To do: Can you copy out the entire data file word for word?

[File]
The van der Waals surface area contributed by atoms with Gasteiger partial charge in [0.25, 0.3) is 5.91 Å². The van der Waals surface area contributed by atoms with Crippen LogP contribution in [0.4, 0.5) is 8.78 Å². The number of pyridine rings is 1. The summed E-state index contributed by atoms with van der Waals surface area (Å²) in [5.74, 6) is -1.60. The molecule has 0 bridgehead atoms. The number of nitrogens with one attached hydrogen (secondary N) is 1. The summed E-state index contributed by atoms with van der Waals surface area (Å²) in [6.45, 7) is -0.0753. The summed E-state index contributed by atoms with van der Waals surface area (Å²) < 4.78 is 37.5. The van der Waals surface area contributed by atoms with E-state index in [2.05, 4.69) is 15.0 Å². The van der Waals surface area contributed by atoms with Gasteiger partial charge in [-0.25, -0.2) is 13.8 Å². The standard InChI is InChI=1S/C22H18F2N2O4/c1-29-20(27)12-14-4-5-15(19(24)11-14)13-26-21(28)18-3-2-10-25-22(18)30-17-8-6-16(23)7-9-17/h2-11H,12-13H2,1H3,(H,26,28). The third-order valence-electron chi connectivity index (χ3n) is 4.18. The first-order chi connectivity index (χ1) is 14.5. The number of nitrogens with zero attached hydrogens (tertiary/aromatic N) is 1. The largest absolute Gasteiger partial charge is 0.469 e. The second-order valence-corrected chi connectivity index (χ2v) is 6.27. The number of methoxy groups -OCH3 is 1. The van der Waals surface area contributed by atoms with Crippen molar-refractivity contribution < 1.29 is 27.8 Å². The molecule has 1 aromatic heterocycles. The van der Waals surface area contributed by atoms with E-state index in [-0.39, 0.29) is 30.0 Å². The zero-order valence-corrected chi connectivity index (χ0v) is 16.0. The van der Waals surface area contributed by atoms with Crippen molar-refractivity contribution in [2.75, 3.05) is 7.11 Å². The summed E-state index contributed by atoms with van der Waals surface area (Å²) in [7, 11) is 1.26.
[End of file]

The van der Waals surface area contributed by atoms with Gasteiger partial charge in [0.25, 0.3) is 5.91 Å². The van der Waals surface area contributed by atoms with Crippen LogP contribution in [0.4, 0.5) is 8.78 Å². The number of pyridine rings is 1. The summed E-state index contributed by atoms with van der Waals surface area (Å²) in [5.74, 6) is -1.60. The molecule has 0 bridgehead atoms. The number of nitrogens with one attached hydrogen (secondary N) is 1. The summed E-state index contributed by atoms with van der Waals surface area (Å²) in [6.45, 7) is -0.0753. The summed E-state index contributed by atoms with van der Waals surface area (Å²) < 4.78 is 37.5. The van der Waals surface area contributed by atoms with E-state index in [2.05, 4.69) is 15.0 Å². The van der Waals surface area contributed by atoms with Gasteiger partial charge in [-0.25, -0.2) is 13.8 Å². The standard InChI is InChI=1S/C22H18F2N2O4/c1-29-20(27)12-14-4-5-15(19(24)11-14)13-26-21(28)18-3-2-10-25-22(18)30-17-8-6-16(23)7-9-17/h2-11H,12-13H2,1H3,(H,26,28). The third-order valence-electron chi connectivity index (χ3n) is 4.18. The first-order chi connectivity index (χ1) is 14.5. The number of nitrogens with zero attached hydrogens (tertiary/aromatic N) is 1. The largest absolute Gasteiger partial charge is 0.469 e. The second-order valence-corrected chi connectivity index (χ2v) is 6.27. The number of methoxy groups -OCH3 is 1. The van der Waals surface area contributed by atoms with Crippen molar-refractivity contribution < 1.29 is 27.8 Å². The molecule has 1 aromatic heterocycles. The van der Waals surface area contributed by atoms with E-state index in [-0.39, 0.29) is 30.0 Å². The zero-order valence-corrected chi connectivity index (χ0v) is 16.0. The van der Waals surface area contributed by atoms with Crippen molar-refractivity contribution in [2.75, 3.05) is 7.11 Å². The summed E-state index contributed by atoms with van der Waals surface area (Å²) in [7, 11) is 1.26.